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Paris has long been an art capital, popular with artists from all over the world, who often moved to France to find a bigger audience for their work. Today, the art galleries in Paris house some of the most extensive and impressive collections of art in the world. Alongside their huge permanent collections, galleries and museums have regular special exhibitions collating works from all corners of the globe, from other galleries, art stores and previously unseen private collections.
The trouble is: with so much on offer, how do you choose what to see? Not even Superman could see all of the artwork in Paris, so try our guide to the best art museums in the city.
It’s one of the most famous art galleries in the world, covering artwork from prehistoric times up until the 19th century. The gallery boasts ancient Egyptian, Roman and Greek collections, Islamic art, Decorative art and huge rooms filled with white marble sculptures. There are also impressive collections of paintings organised into sections such as 18th century French or Italian renaissance. It is the permanent home of the Mona Lisa, as well as massive canvases from Caravaggio, Michaelangelo, Leonardo da Vinci and Raphael.
The best way to see the Louvre is to pick out the part that most interests you, and start there. The place is so big, it can take ten minutes walking to get to where you want to be! Look out for late night openings, which make the illuminated building look more sinister.
Located in an old railway station, this is the temple of French art. Home to masterpieces by Monet, Manet, Renoir, Degas, Gauguin and Van Gogh, it is one of the widest collections of impressionist and post-impressionist work. Most of the paintings date from between 1848 and 1915, and if you like the art movement, the gallery is a must-see.
The building faces the Seine, so if all the fine art gets too much, you can stroll along the riverbank, or cross over the bridge to the famous Tuileries gardens.
This smaller gallery is almost a hidden gem! Despite containing work by some of the most famous painters in the world, this impressionist gallery is not visited by many tourists. It is most famous as the home of Monet’s infamous Water Lillies canvas, which featured in the Woody Allen film Midnight in Paris. However, the gallery also exhibits work by Cézanne, Matisse, Picasso and Rousseau, which often are never moved and so cannot be seen anywhere else.
If you find the old masters dull, this is the place for you. The inverted-factory style building is home to the biggest contemporary art collection in Europe. It was named after the French president in the early seventies who dreamt up the centre, and is a paragon of modern architecture. The silver scaffolding exterior is fronted by a staggered external escalator providing access to its six cavernous floors of modern and contemporary art.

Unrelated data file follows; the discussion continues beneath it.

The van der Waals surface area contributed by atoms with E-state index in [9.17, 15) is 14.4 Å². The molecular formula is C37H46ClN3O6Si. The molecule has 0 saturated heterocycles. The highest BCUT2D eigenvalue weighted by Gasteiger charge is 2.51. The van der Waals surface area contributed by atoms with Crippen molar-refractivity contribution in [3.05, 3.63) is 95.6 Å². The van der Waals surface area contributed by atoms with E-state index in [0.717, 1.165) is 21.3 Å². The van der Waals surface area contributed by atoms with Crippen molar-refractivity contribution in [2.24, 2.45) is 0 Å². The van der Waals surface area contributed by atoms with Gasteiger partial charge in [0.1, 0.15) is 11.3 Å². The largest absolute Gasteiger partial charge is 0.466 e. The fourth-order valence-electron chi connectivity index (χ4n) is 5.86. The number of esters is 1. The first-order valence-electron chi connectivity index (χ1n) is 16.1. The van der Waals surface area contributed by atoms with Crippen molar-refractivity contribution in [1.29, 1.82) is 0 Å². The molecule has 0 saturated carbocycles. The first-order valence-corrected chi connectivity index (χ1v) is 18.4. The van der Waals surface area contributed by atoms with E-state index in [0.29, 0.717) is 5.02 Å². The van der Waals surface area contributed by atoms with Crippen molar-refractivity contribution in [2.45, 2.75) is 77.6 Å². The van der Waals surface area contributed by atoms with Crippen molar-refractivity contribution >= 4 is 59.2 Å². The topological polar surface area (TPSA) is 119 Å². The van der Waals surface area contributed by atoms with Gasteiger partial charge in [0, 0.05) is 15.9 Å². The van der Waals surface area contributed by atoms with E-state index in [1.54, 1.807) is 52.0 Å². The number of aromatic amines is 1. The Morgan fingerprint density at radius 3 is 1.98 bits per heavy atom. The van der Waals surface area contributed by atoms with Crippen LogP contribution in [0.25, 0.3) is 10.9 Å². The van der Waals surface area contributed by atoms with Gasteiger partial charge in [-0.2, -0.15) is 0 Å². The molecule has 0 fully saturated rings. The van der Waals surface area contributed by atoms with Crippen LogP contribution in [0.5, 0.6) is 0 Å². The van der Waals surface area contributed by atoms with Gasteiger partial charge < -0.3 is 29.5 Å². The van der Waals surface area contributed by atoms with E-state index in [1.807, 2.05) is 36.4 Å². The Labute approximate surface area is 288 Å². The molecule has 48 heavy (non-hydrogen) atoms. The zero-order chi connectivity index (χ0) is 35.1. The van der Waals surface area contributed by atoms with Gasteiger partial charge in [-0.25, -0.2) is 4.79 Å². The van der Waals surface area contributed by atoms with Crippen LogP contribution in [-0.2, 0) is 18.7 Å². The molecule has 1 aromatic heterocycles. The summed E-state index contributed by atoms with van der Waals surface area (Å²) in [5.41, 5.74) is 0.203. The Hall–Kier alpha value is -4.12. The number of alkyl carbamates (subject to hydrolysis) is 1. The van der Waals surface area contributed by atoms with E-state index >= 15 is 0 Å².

The collections include sixties photography, minimalism canvases and wacky conceptual sculptures. When you’re done examining the varied visions of reality, try exploring the streets around the gallery, which are home to off-the-beaten-track cafés, restaurants and boutiques.
This national gallery for contemporary art is lesser-known than its super modern counterpart, but exhibits first class work. It originally held all the works from the Musée d’Orsay, and was redeveloped as a more modern space. It opened again with retrospectives into internationally famous contemporary artists such as Eva Hesse and Robert Gober, but has since changed to film and photography. It now houses collections by Ed Ruscha and Cindy Sherman.
The views from the huge bay windows show the nearby Tuileries gardens and the Eiffel Tower. Cafés nearby are aimed at tourists, but taking a picnic into the park to eat in the sunshine is a truly Parisian way to spend the day.
This gallery stands in the converted house of Édouard André and Nélie Jacquemart, who dedicated 158 Boulevard Haussman as a public gallery to exhibit the art collections they built up during their lives. The gem is the Italian museum, housing 15th and 16th century sculptures, alongside masterpieces by Donatello, Bellini, Carpaccio and Boticelli. However, equally as grand are the unchanged reception rooms used by the former owners, as well as their private quarters and winter gardens. A decadent palace dedicated to Italian beauty.
This is France’s biggest collection of Dalí sculptures and engravings, containing over 300 works. It represents the lesser-known side of Dalí’s surrealism, allowing you to see his conceptual ideas in 3D. With your mind truly boggled, why not explore the local Montmatre area, known for its vibrant café culture, or take a trip to nearby Sacré Coeur.
With that, you have an art showdown, from prehistoric to modern day art, with everything from everywhere in between. Now there’s no excuse!
By Emily Wassell